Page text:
January 31, 2010
Live at Sundance: A Palestinian Woody Allen
The tagline for “Fix ME,” a film from Palestine by Raed Andoni, is “Life in Ramallah… sure keeps us occupied!” An unusual departure for Palestinian cinema, “Fix ME” is a humor-filled documentary that focuses on the filmmaker, his anxieties, his life as an artist, and his 20 visits to a local psychotherapist.
Andoni can be compared to a Palestinian Woody Allen, albeit the early Allen. And he is adamant that he is a filmmaker from Palestine, not a Palestinian filmmaker.
The doc opens as Andoni complains of a pain in his head. We learn that he suffers from headaches, but when he visits a doctor his blood pressure turns out to be fine, as is his blood work. The physician prescribes “medical” alcohol, i.e. a daily drink. When the pain persists at his temples and forehead, Andoni decides to consult a psychologist at a modern Palestinian medical building in Ramallah.
The camera is placed behind a one-way mirror, and the sessions begin. Over 20 appointments, we learn more about Andoni, his family, perceptions, depressions, history, memories, and even lack of memories. Between sessions, the filmmaker explores his personal relationships, reacts to the therapist’s suggestions, drives through cities and villages, interacts with his anarchist nephew, and fantasizes about his own feelings.
Andoni is best known in the United States as one of the producers of Ra’anan Alexandrowicz’s 2001 documentary, “The Inner Tour,” in which two dozen Palestinians go on a three day sightseeing trip of Israel. His earlier film, “Improvisation,” explores generational conflicts within a Palestinian family of musicians.
In “Fix ME,” the spotlight turns to Andoni’s own desire to be an artist and an individual in a society dominated by a collective identity.
While other filmmakers in Palestine have focused on wars, conflicts, checkpoints, separation walls, and battles, Andoni hoped to take a different path: to examine who he is, his life as a human being, and his simultaneous sense of weakness and superiority . In an amusing early scene, he visits his mother with his film crew. Like mothers worldwide, she criticizes him for not calling enough, then tells him “A film about your headaches is not of interest to people.” Later, while driving through the streets of Ramallah in his BMW, he passes a billboard from Canadian Club that implores “Be Yourself.”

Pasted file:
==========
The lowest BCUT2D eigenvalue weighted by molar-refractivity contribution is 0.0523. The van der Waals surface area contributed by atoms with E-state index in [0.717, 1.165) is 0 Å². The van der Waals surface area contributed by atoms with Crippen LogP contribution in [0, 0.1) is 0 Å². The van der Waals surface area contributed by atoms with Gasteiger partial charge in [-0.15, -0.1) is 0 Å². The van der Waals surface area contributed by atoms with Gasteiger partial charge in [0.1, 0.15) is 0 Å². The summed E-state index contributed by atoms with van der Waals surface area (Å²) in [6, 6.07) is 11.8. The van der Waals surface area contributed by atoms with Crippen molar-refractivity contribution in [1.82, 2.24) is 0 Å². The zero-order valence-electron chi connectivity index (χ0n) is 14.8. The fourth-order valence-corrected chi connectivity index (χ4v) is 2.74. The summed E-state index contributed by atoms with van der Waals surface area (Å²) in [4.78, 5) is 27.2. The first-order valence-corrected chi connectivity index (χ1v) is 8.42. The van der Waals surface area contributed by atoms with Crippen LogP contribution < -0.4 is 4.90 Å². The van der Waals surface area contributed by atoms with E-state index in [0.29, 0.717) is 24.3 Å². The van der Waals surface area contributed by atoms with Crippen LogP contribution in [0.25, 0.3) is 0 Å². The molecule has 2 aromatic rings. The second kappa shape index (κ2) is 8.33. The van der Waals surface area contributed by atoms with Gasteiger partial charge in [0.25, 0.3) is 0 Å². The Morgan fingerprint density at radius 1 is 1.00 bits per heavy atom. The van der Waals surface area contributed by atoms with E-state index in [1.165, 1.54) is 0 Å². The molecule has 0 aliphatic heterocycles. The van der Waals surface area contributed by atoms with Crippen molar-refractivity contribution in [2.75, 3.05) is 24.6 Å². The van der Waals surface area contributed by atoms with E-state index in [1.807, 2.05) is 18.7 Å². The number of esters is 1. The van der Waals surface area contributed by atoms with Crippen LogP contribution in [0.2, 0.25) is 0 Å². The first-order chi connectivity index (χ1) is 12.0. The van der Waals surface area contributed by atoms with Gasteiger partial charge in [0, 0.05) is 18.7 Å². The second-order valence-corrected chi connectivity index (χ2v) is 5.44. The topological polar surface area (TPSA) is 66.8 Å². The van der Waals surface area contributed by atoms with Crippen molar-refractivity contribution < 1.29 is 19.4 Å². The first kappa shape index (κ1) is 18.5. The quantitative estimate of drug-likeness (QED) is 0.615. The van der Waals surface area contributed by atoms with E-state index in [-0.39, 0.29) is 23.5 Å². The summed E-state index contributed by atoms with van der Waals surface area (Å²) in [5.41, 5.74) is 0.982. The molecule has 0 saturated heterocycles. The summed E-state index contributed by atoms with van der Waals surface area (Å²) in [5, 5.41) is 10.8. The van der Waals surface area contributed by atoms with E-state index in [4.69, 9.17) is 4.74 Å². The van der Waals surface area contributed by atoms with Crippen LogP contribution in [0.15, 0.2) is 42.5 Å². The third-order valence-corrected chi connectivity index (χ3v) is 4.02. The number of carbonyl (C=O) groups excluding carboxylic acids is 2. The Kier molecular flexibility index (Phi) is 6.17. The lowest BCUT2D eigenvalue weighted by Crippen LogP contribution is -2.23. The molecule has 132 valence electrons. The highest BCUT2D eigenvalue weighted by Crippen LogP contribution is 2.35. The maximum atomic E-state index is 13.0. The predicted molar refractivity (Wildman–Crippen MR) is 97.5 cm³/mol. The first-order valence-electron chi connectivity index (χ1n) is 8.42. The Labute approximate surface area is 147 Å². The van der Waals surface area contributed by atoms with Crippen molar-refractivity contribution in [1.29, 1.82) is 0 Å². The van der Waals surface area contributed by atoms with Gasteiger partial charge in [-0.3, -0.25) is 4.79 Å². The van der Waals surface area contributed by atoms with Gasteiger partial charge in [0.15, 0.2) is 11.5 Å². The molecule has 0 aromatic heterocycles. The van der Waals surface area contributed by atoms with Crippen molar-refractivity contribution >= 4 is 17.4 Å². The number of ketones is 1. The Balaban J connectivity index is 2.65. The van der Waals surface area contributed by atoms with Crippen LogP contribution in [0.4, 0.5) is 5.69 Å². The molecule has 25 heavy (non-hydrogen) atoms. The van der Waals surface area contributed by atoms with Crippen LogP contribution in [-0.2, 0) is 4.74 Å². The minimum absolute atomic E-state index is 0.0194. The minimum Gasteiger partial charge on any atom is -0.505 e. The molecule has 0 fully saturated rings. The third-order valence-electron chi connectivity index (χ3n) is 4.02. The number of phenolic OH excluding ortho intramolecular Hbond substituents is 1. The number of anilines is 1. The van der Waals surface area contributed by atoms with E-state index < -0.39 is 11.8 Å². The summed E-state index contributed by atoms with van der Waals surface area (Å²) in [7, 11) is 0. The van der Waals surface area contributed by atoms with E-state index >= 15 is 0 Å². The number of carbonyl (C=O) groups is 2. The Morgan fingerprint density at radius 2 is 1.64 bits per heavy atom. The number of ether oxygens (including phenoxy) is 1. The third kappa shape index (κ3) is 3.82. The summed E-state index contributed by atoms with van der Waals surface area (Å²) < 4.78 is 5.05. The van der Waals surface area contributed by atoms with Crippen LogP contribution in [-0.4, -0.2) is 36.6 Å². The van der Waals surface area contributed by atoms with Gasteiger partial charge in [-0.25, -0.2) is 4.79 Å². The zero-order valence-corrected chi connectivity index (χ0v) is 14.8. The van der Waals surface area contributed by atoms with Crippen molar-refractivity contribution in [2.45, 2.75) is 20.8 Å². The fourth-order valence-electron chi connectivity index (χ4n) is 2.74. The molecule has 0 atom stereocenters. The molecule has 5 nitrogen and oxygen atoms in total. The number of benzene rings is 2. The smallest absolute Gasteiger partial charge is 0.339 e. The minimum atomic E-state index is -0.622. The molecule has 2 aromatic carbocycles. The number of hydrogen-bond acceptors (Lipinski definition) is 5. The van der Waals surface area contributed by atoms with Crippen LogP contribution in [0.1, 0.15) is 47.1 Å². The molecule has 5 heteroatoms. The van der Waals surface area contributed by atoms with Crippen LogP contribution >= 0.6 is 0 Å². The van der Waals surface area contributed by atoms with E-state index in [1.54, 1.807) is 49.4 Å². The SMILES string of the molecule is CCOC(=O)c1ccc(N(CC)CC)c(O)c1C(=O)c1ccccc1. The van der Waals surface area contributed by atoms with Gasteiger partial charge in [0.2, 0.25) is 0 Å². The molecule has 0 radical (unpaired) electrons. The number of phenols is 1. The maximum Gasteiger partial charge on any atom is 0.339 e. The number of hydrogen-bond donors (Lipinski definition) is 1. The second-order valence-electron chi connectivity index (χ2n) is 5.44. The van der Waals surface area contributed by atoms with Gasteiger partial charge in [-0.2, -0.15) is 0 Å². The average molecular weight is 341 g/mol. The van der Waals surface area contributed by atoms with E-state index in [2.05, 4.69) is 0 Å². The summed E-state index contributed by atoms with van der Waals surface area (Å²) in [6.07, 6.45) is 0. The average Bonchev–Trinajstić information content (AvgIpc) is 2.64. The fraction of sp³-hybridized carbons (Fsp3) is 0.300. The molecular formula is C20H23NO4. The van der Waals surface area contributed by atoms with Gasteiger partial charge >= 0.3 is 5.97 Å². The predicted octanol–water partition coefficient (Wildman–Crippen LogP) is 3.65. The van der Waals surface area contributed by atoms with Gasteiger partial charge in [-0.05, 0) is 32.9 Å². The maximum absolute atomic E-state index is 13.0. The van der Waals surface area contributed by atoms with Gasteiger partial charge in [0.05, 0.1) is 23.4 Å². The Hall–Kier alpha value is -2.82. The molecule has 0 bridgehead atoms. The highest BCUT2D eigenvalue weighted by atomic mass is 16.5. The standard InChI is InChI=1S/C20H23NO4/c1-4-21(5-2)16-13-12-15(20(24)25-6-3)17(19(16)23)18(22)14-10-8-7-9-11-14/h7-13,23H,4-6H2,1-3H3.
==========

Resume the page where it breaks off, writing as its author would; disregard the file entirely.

When Andoni describes his perceived faults during his sessions – that he is impatient, aloof, prefers boredom to engagement, combined with his feeling of slight superiority, the therapist makes him stand on a chair and asks if he feels as if he is looking down at the people around him.
Asked how he filmed his therapy sessions, Andoni said that when one makes a documentary, one actually creates three movies: “First you write the film, then you film it, and then you edit it,” he explained. Therefore while writing the basic concept for the movie, he had a friend perform some unofficial therapy sessions with him, in order to get an idea of what to expect. For the real therapy, he devised the following plan: “The cameras will be behind a one way mirror. The therapist will have absolute control of the sessions. The crew will not hear the dialogue, and they did not understand Arabic. Lastly, I was not allowed to review the dailies of the therapy sessions until after the last session. This last item was the request of the doctor.”
In one session, Andoni muses about the question: If you were given the choice, would you rather have been born as a Palestinian or an Israeli Jew? In another session, we learn that the director remembers very little about the year he spent in an Israeli prison right after he graduated from high school. After that session, he seeks out one of his former cellmates. As Andoni walks down a path next to this man, we see that the director walks with a slight stoop, that one of his arms is limp, and that he appears weak compared to his old friend. The former cell mate, who recalls everything that happened in prison, discusses how he has suppressed his own career goals for the common nationalist goal. Andoni only remembers a specific detail: that his cellmate had three tiny dots on his hand; nearly everything else about the experience he has suppressed or forgotten. He says he is ashamed of his feelings of weakness and vulnerability, theorizing that others have faced far worse problems in their lives.
I asked Andoni if his headaches subsided after the process of therapy, or after of making the film, which was a form of therapy. “The headaches were a hook to start the film, but my tension headaches have been better,” he said. I am currently living in Paris, where I have been for almost a year. I can now say that my headaches are a bit Parisian.”